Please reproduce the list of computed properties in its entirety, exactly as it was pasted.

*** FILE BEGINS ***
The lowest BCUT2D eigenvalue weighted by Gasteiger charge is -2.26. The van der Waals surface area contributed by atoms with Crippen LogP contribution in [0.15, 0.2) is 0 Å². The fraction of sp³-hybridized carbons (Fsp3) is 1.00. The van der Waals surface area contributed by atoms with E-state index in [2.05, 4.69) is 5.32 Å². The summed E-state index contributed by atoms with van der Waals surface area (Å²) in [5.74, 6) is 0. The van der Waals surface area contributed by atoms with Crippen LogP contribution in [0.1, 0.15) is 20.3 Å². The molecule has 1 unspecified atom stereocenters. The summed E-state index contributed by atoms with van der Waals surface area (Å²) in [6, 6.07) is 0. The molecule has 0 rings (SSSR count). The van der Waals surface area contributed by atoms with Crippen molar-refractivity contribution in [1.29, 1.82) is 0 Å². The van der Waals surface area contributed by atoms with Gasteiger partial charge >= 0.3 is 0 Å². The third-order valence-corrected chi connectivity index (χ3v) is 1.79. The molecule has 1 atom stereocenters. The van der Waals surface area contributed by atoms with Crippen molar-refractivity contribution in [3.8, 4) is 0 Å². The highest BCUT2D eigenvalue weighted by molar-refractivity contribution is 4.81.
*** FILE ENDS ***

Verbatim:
The lowest BCUT2D eigenvalue weighted by Gasteiger charge is -2.26. The van der Waals surface area contributed by atoms with Crippen LogP contribution in [0.15, 0.2) is 0 Å². The fraction of sp³-hybridized carbons (Fsp3) is 1.00. The van der Waals surface area contributed by atoms with E-state index in [2.05, 4.69) is 5.32 Å². The summed E-state index contributed by atoms with van der Waals surface area (Å²) in [5.74, 6) is 0. The van der Waals surface area contributed by atoms with Crippen LogP contribution in [0.1, 0.15) is 20.3 Å². The molecule has 1 unspecified atom stereocenters. The summed E-state index contributed by atoms with van der Waals surface area (Å²) in [6, 6.07) is 0. The molecule has 0 rings (SSSR count). The van der Waals surface area contributed by atoms with Crippen molar-refractivity contribution in [1.29, 1.82) is 0 Å². The van der Waals surface area contributed by atoms with Gasteiger partial charge >= 0.3 is 0 Å². The third-order valence-corrected chi connectivity index (χ3v) is 1.79. The molecule has 1 atom stereocenters. The van der Waals surface area contributed by atoms with Crippen molar-refractivity contribution in [3.8, 4) is 0 Å². The highest BCUT2D eigenvalue weighted by molar-refractivity contribution is 4.81.